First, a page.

There are five different training intensities for rowing and each has its own specific physiological benefit. Doing one type instead of another does not help your performance in the correct way.
This is the lowest intensity exercise. This is to train and improve your oxygen utilisation by the muscles. Pulse is usually between 130-150 for most people. You should easily be able to carry on a conversation whilst at this intensity. The duration of the session is the longest, usually 45-90 minutes. The session should be as continuous as possible - breaks should be just long enough to grab a swig of water. If your pulse rate drops more than about 15-20 bpm during your break it has the same effect as starting the session all over again.
This is the next training level. This also improves your oxygen utilisation by the muscles, but it builds on the UT2 and widens your aerobic fitness base. Pulse at around 145-165. Intermittant conversation is possible. Here the session is slightly shorter (25-45 minutes) and can be broken up into multiple pieces of work.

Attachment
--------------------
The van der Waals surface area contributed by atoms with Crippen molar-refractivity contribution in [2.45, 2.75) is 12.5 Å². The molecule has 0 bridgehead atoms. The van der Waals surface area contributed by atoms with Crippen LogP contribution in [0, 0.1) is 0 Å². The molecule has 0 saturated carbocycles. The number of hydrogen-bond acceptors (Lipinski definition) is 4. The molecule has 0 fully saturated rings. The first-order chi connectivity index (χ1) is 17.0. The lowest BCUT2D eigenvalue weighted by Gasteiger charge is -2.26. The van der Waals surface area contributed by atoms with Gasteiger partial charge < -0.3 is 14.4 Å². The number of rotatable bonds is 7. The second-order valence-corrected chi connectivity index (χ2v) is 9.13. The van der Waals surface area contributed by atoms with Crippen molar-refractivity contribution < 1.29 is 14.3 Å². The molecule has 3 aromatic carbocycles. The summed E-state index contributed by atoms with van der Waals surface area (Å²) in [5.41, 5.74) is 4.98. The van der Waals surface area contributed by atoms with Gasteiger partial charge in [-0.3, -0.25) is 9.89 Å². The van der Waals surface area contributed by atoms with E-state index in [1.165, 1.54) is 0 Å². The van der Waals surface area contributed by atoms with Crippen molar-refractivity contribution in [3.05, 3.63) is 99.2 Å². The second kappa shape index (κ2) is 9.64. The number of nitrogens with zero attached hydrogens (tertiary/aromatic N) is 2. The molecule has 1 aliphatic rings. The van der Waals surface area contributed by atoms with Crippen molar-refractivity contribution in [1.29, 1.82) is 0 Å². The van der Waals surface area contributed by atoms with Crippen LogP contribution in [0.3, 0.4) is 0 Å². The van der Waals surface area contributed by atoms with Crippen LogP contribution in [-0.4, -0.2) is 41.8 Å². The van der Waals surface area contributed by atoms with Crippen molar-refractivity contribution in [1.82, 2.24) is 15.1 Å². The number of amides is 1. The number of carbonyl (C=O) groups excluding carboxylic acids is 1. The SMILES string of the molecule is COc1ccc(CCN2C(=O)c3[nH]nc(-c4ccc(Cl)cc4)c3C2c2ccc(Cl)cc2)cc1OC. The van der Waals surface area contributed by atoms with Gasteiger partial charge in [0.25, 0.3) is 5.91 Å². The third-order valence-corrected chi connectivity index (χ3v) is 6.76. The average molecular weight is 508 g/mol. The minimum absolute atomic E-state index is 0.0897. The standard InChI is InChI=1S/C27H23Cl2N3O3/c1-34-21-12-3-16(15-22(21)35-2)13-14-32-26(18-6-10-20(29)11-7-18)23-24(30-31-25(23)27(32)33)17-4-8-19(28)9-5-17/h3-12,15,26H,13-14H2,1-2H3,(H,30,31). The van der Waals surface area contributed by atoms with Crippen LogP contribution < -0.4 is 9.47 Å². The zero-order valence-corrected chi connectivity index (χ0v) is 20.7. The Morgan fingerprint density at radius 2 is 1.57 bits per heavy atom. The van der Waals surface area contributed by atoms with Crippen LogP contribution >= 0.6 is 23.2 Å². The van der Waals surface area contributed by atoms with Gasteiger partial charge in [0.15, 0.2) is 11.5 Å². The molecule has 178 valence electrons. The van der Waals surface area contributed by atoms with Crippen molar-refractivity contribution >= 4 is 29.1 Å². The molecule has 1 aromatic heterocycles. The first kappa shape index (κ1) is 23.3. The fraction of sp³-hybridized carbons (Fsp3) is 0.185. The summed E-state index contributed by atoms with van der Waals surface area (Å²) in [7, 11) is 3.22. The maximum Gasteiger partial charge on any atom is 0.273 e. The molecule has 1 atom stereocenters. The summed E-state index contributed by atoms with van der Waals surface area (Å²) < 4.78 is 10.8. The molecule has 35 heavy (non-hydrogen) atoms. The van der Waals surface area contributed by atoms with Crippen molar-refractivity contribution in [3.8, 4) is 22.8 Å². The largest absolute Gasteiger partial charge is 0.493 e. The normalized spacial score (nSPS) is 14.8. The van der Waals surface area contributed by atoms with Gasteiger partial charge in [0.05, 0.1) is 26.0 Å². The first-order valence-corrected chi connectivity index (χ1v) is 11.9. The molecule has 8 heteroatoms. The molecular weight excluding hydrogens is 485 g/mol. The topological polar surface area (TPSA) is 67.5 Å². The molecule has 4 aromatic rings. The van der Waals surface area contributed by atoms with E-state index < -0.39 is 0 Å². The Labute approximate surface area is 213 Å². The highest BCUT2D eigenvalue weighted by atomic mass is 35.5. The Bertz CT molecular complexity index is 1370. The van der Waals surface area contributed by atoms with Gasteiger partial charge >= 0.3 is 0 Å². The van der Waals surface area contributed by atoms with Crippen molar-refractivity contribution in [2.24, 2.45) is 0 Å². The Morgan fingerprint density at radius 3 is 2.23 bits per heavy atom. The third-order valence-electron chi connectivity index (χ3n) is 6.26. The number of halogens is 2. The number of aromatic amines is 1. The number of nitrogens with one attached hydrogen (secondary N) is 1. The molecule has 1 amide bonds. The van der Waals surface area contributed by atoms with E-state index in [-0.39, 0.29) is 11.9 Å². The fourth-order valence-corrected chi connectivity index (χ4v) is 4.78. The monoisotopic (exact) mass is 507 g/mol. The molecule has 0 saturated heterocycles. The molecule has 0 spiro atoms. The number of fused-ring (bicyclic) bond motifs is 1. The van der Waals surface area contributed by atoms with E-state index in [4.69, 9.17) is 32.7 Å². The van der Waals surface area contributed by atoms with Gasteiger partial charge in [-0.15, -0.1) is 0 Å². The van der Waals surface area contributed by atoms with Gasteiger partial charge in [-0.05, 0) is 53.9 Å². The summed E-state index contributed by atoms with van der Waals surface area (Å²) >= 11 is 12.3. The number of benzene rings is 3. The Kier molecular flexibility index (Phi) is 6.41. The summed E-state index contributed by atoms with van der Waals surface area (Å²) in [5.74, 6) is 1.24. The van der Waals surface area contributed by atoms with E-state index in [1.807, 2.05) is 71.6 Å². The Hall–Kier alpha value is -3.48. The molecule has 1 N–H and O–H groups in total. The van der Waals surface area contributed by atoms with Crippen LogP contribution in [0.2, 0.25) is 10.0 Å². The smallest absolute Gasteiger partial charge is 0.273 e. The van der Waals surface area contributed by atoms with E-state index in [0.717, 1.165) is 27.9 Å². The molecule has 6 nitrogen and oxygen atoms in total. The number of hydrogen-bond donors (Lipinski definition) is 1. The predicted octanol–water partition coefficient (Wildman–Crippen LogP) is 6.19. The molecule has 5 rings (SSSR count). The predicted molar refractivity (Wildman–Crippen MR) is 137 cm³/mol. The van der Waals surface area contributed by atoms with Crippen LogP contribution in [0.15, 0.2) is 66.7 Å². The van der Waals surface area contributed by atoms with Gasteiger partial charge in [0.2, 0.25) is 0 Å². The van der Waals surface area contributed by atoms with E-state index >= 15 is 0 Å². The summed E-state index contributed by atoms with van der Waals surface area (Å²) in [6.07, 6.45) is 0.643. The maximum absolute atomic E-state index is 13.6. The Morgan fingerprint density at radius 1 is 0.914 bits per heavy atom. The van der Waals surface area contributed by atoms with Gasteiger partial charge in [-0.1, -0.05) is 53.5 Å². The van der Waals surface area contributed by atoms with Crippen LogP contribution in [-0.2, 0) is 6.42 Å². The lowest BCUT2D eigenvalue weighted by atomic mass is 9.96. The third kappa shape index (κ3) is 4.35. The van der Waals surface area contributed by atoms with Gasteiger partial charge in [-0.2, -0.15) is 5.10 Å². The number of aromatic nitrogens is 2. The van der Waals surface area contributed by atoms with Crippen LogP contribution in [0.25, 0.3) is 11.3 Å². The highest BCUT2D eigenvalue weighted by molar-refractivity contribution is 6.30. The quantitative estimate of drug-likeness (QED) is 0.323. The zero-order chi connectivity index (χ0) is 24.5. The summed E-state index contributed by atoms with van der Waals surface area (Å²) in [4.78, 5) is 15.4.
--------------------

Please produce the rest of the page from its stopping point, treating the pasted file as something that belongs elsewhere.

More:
Here the aim is to increase the amount of power you produce at your anaerobic threshold. Once you go beyond your threshold there is a build up of lactic acid. It is important to be able to produce the maximum power possible at that level before going anaerobic. Pulse 170-180. Hard work, feeling a burning in the limbs which is sustainable for extended periods. This is physiologically the most taxing session and must not be done too often, particularly if not well trained.
This session is aimed at improving the transport of oxygen by the heart to the muscles. Pulse 175 and upward. This is achieved by a series of hard shortish pieces, which are quite hurtful.
These sessions affect the ability of your blood to buffer the lactic acid. The aim is to enable you to work at absolute maximum power for extended periods of time. Pulse rate is at maximum. These pieces are at full power.